The city promised to offer him "a voluntary separation agreement to help him transition to another career". "In the meantime, Officer Yanez will not return to active duty".
About an hour into deliberations on Friday, the jury asked to have all of Yanez's testimony reread, but the judge also denied that request. Seconds later, the officer opened fire.
Yanez testified that Castile ignored his commands not to pull out the gun and he feared for his life.
The jury of 12, which included two black people, had to sort through the competing narratives lasting 5 days of deliberation.
As Castile bled to death in the auto and a young child in the back seat attempted to comfort her mother, the video showed Yanez with his gun drawn, yelling. They spent a lot of time dissecting the culpable negligence requirement for conviction, and the last two holdouts eventually agreed Friday on acquittal. "They're symptomatic of a broader set of racial disparities that exist in our criminal justice system". It was very, very hard, Ploussard said, adding that he thought the jury delivered the right verdict. Glenda Hatchett, a lawyer for the Castile family, said Friday.
'My son loved this city and this city killed my son and the murderer gets away!
"For those jurors to not have enough human empathy and conscience to just do the right thing, that just baffles me", she said.
In a statement provided to ABC Minneapolis affiliate KSTP, Reynolds said she was "incredibly disappointed" with the verdict.
The St. Anthony police officer began to cry.
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Earl Gray, an attorney for Yanez, welcomed the decision.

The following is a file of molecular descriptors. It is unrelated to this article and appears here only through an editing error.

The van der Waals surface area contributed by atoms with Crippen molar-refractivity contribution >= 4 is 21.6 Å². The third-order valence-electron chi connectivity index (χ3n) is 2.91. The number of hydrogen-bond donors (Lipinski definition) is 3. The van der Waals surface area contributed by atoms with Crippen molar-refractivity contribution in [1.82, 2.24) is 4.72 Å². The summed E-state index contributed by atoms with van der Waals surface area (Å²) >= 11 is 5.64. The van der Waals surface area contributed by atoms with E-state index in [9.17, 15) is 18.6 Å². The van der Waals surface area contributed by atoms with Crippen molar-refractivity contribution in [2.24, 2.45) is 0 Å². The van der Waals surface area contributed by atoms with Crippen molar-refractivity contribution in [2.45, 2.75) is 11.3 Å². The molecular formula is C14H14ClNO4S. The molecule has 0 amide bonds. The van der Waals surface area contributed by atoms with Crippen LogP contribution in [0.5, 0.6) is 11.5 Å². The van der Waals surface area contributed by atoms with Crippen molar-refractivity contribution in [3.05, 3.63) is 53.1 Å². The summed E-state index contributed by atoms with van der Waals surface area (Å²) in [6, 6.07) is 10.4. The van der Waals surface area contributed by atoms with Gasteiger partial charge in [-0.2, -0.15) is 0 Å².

Jeronimo Yanez was found not guilty of fatally shooting Castile during a traffic stop on July 6, 2016. The shooter, Micah Johnson, said he acted in retaliation for killings of black men by police officers, police officials said.
Castile's mother, Valerie Castile, abruptly left the court after the announcement and before court was formally dismissed. She and other family members immediately tried to leave the courtroom, and did so after security officers briefly barred the way. The judge called them back into the courtroom and reread a portion of the instructions to them.
He was pulled over by Officer Yanez on July 7th in a routine traffic stop. Castile had previously informed Yanez that he had a firearm and was licensed to carry it. Also, his defense attorneys made the argument that Castile was intoxicated with marijuana and mentioned that influenced his actions. Castile had a permit. Prosecutors questioned whether Yanez ever saw the gun.
Prosecutors argued that Yanez, who is Mexican-American, racially profiled Castile, a black man, when he stopped him for a nonworking brake light. The livestreaming of its aftermath by Castile's girlfriend, Diamond Reynolds, who was in the auto with her then-4-year-old daughter, attracted even more attention.
Officer Jeronimo Yanez is charged in the death of 32-year-old Philando Castile. Castile said that he wasn't reaching for it while Yanez twice said, "don't pull it out". Reynolds livestreamed the aftermath on Facebook, drawing worldwide attention to Castile's death.
Just when it seemed this jury was tightly deadlocked, they arrived at the three not-guilty verdicts shortly after 2 p.m.
Officer is acquitted in shooting death of...